International Girls' Studies Association Conference

Over the past few years, there has been an increasing concern about the prevalence of uptalk, vocal fry, and other markers of so-called Valley Girl-speak among young women across America. Some pundits question the individuality, confidence, believability, professionalism, and hirability of women who adopt these vocal patterns. Others object to them on aesthetic grounds, complaining that girly voices are just plain irritating. For many, if women are to have a metaphorical voice, they must carefully manage the prosody of their literal one.

Heidelberg Center for American Studies 13th Annual Spring Academy Conference

updated: 
Tuesday, August 11, 2015 - 8:59am
Heidelberg Center for American Studies

Heidelberg, Germany, 14-18 March, 2016

Call for Papers

The thirteenth HCA Spring Academy on American History, Culture, and Politics will be held from March 14-18, 2016. The Heidelberg Center for American Studies (HCA) invites applications for this annual one-week conference that provides twenty international Ph.D. students with the opportunity to present and discuss their Ph.D. projects.

The HCA Spring Academy will also offer participants the chance to work closely with experts in their respective fields of study. For this purpose, workshops held by visiting scholars will take place during this week.

Teaching Post-Modern Native American Literature

updated: 
Monday, August 10, 2015 - 3:34pm
Carrie Louise Sheffield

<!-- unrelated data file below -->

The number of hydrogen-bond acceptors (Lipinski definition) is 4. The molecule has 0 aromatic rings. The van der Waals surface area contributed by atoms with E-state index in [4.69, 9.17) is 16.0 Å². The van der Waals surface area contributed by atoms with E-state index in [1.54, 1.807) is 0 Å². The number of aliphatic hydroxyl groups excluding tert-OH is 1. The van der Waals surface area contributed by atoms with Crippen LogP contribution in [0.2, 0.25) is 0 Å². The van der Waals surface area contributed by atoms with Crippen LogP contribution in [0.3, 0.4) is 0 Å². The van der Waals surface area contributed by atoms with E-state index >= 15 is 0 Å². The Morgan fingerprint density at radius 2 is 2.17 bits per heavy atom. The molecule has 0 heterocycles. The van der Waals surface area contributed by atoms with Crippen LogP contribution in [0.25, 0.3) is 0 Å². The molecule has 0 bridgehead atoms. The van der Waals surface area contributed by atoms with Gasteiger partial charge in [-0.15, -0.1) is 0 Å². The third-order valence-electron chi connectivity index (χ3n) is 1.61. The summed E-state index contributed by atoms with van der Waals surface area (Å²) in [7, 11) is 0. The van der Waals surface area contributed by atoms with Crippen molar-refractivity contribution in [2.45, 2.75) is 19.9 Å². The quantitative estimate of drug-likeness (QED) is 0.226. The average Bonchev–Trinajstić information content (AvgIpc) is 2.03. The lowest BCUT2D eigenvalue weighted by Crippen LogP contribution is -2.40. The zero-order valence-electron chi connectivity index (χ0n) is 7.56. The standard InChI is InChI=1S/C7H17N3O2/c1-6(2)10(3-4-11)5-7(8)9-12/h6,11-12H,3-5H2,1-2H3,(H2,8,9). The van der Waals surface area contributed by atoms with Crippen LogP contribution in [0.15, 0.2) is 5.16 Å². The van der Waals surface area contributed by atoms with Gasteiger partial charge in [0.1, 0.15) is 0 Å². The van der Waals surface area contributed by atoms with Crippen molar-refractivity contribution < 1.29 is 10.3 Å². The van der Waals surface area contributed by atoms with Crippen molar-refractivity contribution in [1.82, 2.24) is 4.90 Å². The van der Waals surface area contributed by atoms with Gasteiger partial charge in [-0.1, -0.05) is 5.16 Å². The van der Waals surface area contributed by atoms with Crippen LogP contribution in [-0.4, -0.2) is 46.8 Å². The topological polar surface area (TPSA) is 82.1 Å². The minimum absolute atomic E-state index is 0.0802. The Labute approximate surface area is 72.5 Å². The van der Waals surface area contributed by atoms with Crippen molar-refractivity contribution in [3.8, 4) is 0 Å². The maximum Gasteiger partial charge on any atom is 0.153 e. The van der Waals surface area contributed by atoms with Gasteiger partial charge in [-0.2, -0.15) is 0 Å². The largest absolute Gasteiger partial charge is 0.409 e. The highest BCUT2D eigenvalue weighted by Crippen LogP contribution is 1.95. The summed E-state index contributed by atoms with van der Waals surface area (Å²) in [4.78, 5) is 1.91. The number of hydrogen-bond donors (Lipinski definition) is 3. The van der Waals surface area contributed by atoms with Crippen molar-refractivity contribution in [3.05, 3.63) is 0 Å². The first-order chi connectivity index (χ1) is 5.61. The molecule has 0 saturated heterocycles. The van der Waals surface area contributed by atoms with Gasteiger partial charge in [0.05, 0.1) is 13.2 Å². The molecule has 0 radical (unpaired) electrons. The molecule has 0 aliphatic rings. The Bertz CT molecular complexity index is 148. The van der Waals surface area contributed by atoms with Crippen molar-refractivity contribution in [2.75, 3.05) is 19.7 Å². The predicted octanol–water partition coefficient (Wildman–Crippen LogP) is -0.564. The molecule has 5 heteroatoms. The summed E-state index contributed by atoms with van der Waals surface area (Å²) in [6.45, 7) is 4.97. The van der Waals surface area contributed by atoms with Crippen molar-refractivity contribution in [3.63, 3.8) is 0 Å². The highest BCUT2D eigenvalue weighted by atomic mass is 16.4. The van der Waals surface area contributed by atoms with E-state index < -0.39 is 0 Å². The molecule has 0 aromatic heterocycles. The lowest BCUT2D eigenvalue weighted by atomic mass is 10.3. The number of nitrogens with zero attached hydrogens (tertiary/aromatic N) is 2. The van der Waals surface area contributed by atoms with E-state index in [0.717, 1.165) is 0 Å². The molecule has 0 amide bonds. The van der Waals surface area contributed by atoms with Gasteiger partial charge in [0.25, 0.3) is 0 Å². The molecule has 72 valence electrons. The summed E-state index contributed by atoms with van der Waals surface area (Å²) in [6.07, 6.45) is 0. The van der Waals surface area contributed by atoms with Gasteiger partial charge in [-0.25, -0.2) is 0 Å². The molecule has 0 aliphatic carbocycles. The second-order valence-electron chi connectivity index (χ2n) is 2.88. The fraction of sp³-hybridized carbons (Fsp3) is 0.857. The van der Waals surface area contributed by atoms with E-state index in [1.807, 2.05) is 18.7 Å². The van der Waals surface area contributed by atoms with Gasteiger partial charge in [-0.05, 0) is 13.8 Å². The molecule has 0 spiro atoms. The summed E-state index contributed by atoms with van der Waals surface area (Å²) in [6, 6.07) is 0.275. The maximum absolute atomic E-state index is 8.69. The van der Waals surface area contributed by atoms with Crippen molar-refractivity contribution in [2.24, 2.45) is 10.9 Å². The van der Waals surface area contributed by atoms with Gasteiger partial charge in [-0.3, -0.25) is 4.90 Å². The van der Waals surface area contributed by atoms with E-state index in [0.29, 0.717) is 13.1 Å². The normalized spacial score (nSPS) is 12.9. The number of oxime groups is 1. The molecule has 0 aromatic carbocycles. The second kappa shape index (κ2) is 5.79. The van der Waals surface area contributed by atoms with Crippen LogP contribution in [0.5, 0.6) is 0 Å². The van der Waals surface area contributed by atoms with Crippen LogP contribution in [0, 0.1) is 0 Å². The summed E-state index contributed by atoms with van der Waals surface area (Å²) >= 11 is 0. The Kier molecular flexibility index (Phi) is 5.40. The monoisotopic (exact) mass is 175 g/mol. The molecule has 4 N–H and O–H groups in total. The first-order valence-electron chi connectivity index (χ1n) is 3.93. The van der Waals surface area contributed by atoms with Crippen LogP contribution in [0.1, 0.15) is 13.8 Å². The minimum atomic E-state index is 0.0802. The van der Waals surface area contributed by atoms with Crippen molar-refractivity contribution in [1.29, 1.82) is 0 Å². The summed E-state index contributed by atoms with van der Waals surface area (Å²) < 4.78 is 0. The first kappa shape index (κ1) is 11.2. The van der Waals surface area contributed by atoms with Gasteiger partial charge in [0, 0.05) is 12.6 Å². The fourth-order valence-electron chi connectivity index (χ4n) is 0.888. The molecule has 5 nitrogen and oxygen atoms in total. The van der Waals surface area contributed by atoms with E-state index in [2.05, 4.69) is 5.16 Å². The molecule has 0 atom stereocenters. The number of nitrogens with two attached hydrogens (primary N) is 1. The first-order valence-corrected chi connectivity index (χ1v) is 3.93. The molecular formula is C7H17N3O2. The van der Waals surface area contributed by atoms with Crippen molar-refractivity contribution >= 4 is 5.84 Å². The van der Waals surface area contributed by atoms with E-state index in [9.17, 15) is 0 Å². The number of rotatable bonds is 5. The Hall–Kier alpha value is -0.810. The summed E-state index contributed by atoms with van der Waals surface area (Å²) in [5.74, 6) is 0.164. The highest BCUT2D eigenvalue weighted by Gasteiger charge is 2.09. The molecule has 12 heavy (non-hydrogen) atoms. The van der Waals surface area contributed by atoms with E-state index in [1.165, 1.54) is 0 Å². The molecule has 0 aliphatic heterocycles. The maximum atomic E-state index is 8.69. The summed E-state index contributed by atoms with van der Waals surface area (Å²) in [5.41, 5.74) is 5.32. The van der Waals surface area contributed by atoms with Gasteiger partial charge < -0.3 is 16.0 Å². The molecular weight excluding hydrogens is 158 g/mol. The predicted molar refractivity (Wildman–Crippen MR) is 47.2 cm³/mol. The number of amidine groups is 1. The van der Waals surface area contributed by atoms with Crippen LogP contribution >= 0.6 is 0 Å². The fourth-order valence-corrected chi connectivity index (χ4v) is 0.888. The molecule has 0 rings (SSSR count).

Call For Papers: 2016 Native American and Literature Symposium

Panel Title: Teaching "Post-Modern" Native American and First Nations Literature

Many current (and not so current) Native American/First Nations texts exhibit the complex structures of post-modern literature, but are they really post-modern? And should we teach them as such?

Call for Chapter Proposals - Nationalism and Popular Culture

updated: 
Monday, August 10, 2015 - 3:01pm
Tim Nieguth

Our world is a world of nations. The existence and fundamental importance of nations, national identities, or national boundaries is rarely questioned. Yet, the scholarly literature on nationalism has shown that national communities are socially constructed, that national identities are fluid, and that national boundaries are constantly contested. Clearly, maintaining nations requires a great deal of collective effort. How is it that this effort is rendered invisible? How have nations come to be seen as natural? Why do individuals buy into the idea of national identity?

ASECS -- The Objects of Performance (3/31/2016 - 4/3/2016)

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Monday, August 10, 2015 - 2:30pm
Ashley Bender / American Society for Eighteenth-Century Studies

This panel seeks papers that consider the role of objects in the production and study of Restoration and eighteenth-century drama. How might a consideration of the physical and material conditions of performance shed light on the texts through which we so often engage with the drama? What do textual artifacts reveal about production practices or even specific performances? Please send 300-word abstracts.

Comment dit-on queer? Queer Theory in French

updated: 
Monday, August 10, 2015 - 1:15pm
Adam J. Dexter / NeMLA

47th Annual Convention of the Northeast Modern Language Association (NeMLA)
Hartford, Connecticut, USA
17 March - 20 March 2016

SUBMISSION DEADLINE: Sept. 30, 2015

[UPDATE] SCMS 2016 - Hollywood Dreams and Publicity Machines

updated: 
Monday, August 10, 2015 - 12:54pm
Peter Labuza, University of Southern California

Society for Cinema and Media Studies Annual Conference
Hilton Atlanta, March 30 - April 3, 2016

The irony of the title A Star Is Born is no longer surprising, as new histories have examined the way that publicity before, during, and after the Hollywood Classical Cinema has changed and developed the reception of films, stars, and more. While studying films can tell us much about the way they figure into larger histories, studying the way studios, agencies, and other distributors have presented and sold their work to the public can reveal much about both the economic and social issues of the time.